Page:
Interview: Josh Coppins on battling with Pichon and Everts – His Career
What a career Josh Coppins had! It’s not easy to come from New Zealand and make it in the Motocross world but Coppins did exactly that. Not only was he a top rider but he was also very much liked around the paddock.
Unfortunately, Coppins was never able to win a world title after injury in 2007 cost him his world championship crown but he still has lots of good days to look back on throughout his career.
We recently caught up with Coppins recently to discuss his career, rivals, teams and more.
Gatedrop: Josh, let’s start at the beginning, you are a young rider from New Zealand, how did you get the opportunity to come and race in Europe? I believe you started your international racing career in 1996 as a privateer..
Coppins: 1995 was my first year, another rider came across from New Zealand but got injured so I replaced him, we leased bikes from Sylvain Geboers so it was all set up, my parents backed me and off I went, I was 17 and flew over I still remember to this day walking outside the airport at Brussels in February, I had never felt cold like it.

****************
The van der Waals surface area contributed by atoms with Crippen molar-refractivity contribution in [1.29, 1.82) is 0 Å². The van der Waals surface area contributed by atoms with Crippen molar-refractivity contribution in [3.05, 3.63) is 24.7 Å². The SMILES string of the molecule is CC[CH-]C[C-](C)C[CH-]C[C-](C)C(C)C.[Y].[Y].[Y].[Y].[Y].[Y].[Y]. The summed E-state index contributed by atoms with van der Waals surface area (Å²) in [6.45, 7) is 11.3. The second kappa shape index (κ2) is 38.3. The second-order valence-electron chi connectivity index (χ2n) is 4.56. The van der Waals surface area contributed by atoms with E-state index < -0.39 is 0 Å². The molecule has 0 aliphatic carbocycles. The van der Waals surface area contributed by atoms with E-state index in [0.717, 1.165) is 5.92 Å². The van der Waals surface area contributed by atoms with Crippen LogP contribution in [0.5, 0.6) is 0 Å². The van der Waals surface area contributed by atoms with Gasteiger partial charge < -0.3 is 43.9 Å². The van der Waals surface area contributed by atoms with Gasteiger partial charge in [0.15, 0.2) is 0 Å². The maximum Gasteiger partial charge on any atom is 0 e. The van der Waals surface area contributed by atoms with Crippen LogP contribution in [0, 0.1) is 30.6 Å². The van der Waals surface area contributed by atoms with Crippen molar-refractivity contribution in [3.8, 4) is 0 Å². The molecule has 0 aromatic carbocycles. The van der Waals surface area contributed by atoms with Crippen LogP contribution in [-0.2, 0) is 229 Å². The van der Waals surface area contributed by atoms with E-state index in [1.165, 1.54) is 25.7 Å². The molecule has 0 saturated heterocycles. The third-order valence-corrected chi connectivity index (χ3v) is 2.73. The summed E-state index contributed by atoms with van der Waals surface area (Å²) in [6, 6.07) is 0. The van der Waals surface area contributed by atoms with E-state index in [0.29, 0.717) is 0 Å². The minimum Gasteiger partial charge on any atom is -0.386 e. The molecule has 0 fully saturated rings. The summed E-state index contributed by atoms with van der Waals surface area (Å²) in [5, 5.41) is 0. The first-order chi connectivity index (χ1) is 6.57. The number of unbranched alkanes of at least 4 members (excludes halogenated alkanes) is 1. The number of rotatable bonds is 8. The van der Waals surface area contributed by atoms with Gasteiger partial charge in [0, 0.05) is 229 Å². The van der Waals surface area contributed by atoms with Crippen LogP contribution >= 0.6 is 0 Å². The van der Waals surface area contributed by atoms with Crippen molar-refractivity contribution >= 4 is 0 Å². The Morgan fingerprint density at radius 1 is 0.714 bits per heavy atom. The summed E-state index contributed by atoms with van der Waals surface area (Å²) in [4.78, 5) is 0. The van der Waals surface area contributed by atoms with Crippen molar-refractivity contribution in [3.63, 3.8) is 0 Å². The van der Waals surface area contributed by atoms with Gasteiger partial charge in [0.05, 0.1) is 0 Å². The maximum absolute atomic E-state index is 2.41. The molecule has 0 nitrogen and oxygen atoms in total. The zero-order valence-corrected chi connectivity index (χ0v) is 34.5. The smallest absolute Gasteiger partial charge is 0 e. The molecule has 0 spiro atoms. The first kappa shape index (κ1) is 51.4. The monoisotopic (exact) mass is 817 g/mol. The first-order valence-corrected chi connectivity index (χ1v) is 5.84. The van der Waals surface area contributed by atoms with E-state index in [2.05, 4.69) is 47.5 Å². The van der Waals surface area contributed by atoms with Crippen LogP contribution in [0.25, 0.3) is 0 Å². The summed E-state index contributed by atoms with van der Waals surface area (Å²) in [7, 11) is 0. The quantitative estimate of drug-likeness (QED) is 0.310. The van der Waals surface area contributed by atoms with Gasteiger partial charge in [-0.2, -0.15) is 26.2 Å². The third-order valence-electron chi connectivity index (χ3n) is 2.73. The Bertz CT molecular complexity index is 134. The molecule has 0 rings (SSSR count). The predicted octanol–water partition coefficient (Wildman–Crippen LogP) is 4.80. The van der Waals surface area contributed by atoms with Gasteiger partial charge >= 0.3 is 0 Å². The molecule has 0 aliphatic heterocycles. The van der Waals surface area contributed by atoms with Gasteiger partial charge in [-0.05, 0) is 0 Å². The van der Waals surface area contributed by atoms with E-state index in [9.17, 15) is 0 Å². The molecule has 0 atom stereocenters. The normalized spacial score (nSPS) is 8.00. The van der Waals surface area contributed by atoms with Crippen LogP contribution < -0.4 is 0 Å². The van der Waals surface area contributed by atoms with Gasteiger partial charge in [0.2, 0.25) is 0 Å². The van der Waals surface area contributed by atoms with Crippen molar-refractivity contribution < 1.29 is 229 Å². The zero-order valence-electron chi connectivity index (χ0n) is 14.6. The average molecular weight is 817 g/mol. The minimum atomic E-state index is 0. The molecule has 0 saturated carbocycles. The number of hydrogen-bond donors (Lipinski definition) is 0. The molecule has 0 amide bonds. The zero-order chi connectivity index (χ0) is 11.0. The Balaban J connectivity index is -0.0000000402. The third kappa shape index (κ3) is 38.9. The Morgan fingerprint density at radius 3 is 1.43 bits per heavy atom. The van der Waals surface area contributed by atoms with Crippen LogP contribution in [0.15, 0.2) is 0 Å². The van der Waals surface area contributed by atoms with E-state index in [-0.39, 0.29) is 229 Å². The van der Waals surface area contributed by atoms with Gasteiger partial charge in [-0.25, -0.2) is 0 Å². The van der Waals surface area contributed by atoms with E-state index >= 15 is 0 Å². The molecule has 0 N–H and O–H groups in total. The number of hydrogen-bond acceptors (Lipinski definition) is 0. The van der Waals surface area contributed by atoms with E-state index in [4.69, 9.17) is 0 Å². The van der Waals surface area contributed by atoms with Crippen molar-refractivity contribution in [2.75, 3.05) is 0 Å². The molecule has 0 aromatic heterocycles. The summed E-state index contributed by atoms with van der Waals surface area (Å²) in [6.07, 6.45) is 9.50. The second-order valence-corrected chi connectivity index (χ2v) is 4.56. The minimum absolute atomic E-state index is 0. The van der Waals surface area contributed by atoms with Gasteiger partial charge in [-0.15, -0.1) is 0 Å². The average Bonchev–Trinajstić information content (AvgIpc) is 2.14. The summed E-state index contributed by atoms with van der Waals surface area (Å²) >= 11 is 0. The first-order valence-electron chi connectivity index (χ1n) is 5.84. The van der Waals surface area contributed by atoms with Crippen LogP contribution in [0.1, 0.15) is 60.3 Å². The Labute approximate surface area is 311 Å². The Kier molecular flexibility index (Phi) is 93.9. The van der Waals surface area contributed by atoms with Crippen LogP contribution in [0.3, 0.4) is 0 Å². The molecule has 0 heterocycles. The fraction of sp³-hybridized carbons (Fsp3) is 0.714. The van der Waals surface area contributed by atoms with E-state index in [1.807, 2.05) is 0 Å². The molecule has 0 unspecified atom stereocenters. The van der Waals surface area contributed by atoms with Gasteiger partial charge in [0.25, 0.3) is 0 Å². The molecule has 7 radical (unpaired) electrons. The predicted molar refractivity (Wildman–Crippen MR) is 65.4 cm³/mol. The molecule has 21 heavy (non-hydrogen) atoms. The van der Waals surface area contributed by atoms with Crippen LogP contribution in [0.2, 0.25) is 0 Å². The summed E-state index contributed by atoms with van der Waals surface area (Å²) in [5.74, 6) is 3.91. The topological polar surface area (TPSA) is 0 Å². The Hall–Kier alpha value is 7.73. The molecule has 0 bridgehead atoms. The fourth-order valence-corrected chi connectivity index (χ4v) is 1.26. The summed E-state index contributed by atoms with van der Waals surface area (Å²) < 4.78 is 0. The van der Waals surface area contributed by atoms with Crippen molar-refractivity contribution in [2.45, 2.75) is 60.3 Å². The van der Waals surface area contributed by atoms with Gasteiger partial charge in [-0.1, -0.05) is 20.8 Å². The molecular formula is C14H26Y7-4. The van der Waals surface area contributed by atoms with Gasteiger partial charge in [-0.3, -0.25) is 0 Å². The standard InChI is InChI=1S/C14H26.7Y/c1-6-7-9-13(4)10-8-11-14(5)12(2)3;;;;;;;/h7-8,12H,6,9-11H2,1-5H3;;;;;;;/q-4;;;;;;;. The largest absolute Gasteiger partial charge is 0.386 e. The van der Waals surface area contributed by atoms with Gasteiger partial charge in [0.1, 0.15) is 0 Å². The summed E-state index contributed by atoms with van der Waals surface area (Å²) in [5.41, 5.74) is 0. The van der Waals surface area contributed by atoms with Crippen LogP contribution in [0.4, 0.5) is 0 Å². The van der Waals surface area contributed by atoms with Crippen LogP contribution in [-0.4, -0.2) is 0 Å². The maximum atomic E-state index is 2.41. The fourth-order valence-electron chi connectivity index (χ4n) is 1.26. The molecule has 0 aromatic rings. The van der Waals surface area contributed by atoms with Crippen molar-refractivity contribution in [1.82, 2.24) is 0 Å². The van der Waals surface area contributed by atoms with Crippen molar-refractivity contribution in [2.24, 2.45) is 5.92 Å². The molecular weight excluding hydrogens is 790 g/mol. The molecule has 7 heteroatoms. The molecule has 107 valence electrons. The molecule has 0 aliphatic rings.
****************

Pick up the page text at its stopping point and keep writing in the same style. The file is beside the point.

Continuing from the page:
Gatedrop: Leaving home at such a young age – was that tough to deal with at the time?
Coppins: I had already been travelling a lot and racing in Asia and Australia from 14, often on my own so I had been away a lot already so I was kind of used to it, at first when I was in Europe it was a dream to be there and race the world championships so it was all fun but it was a bit further down the track where I missed home, more in 96 & 97 because I wasn’t really improving and I started doubting things, I was getting older and had spent a lot of my parents money so I was getting nervous if I’d make it or not.
Gatedrop: What would you say is the hardest thing trying to make it in the Motocross world at such a young age?
Coppins: The hardest part for me personally was adapting to life in Europe and showing my true potential, I struggled more with surviving to make ends meet than the racing, I raced sometimes three times a week to cover my mechanics wages, rent and travel etc which was great but I was more focused on surviving than my riding, I’d leave the track and worry about if we could make it to the next race, I wasn’t thinking about improving my riding and that hurt my progression massively, I spent the first 3 years in survival mode and my riding did not improve at all.
Gatedrop: You had a great year in the 2002 finishing second in the 250cc championship behind Mickael Pichon, you must have good memories from that year and how was it battling with Pichon – a tough competitor?
Coppins: Oh man him and his dad were pretty intimidating, they were certainly tough competitors! I was stupid though, I could have learnt a lot more from him, he had so much experience and was very talented but I was to proud and was thinking stuff him I just want to beat him, my theory was work harder but I needed to be smarter, Sylvain told me too. He said learn from Mickael but I had done it the hard way to get to that point I knew no different so I just put my head down and worked harder.